Prospectus: Hierarchy and Anarchy in the Far East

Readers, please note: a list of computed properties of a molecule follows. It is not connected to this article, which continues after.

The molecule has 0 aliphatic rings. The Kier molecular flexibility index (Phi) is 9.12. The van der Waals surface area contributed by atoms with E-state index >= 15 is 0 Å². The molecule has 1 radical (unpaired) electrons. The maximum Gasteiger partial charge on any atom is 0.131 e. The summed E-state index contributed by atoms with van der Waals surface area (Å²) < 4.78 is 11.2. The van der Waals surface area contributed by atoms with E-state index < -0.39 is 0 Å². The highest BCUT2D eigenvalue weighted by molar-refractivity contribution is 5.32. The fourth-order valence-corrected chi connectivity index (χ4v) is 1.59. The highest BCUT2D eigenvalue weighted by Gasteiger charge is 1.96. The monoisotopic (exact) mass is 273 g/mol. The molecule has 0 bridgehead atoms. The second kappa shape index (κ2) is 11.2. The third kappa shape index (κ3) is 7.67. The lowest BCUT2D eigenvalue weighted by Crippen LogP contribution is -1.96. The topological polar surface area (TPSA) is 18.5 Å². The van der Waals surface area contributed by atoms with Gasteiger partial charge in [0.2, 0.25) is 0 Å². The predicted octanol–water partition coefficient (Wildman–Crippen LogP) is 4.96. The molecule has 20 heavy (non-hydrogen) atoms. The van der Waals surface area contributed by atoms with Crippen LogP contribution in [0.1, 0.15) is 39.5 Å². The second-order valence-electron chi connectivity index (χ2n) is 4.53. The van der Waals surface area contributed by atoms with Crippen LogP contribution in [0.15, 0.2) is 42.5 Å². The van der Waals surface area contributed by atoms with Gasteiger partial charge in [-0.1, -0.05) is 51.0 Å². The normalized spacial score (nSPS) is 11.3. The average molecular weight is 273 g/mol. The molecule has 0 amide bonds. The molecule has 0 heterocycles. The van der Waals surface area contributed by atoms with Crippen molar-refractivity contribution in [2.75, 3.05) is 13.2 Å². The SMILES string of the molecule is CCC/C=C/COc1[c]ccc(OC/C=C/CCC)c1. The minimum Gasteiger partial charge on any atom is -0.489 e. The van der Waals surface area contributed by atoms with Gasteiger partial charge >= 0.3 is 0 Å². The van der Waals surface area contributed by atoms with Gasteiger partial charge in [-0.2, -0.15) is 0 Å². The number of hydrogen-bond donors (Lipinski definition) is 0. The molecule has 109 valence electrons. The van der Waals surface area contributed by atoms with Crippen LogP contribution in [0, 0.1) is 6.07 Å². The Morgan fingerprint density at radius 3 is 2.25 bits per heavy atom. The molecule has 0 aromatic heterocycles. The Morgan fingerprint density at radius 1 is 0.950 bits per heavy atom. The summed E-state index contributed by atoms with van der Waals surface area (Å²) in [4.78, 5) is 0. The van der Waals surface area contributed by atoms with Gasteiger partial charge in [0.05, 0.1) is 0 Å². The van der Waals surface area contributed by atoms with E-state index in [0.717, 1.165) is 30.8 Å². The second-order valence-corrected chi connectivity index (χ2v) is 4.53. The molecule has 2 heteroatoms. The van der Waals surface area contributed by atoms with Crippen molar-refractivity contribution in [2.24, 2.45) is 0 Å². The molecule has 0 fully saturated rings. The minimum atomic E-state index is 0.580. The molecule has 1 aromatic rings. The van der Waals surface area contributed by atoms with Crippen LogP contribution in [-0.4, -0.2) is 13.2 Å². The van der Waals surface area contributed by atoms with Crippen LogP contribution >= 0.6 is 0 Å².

Through my research, I aim to theorize about the formation of a hierarchical system of international relations in the Far East where Chinese empires entirely dominated the balance of power in the region, and argue ultimately that the assumption of anarchy in international relations does not hold true for all regions at all times. My dependent ordinal variable is the nature of the international system in the Far East, which can have values ranging from hierarchical from anarchical; I define the nature of the system as deriving from the distribution of power among its actors. The literature in this field does not, on the whole, argue that the Far East exists in a different underlying state of the international system than Westphalian Europe. When literature presents arguments in favor of hierarchy, that hierarchy is applied to the entirety of the international system, whereas I do not contest the validity of an underlying assumption of anarchy for Westphalian Europe but rather suggest that hierarchy provides a more valid framework for assessing international relations in the Far East. Previous literature has identified this theoretical gap, but the attempts to fill it have not truly targeted the problem and have unnecessarily reinvented the wheel in seeking to create new universal frameworks for the study of international relations everywhere. I contribute to the literature by creating a framework wherein the interactions between different underlying states of the international system may be analyzed.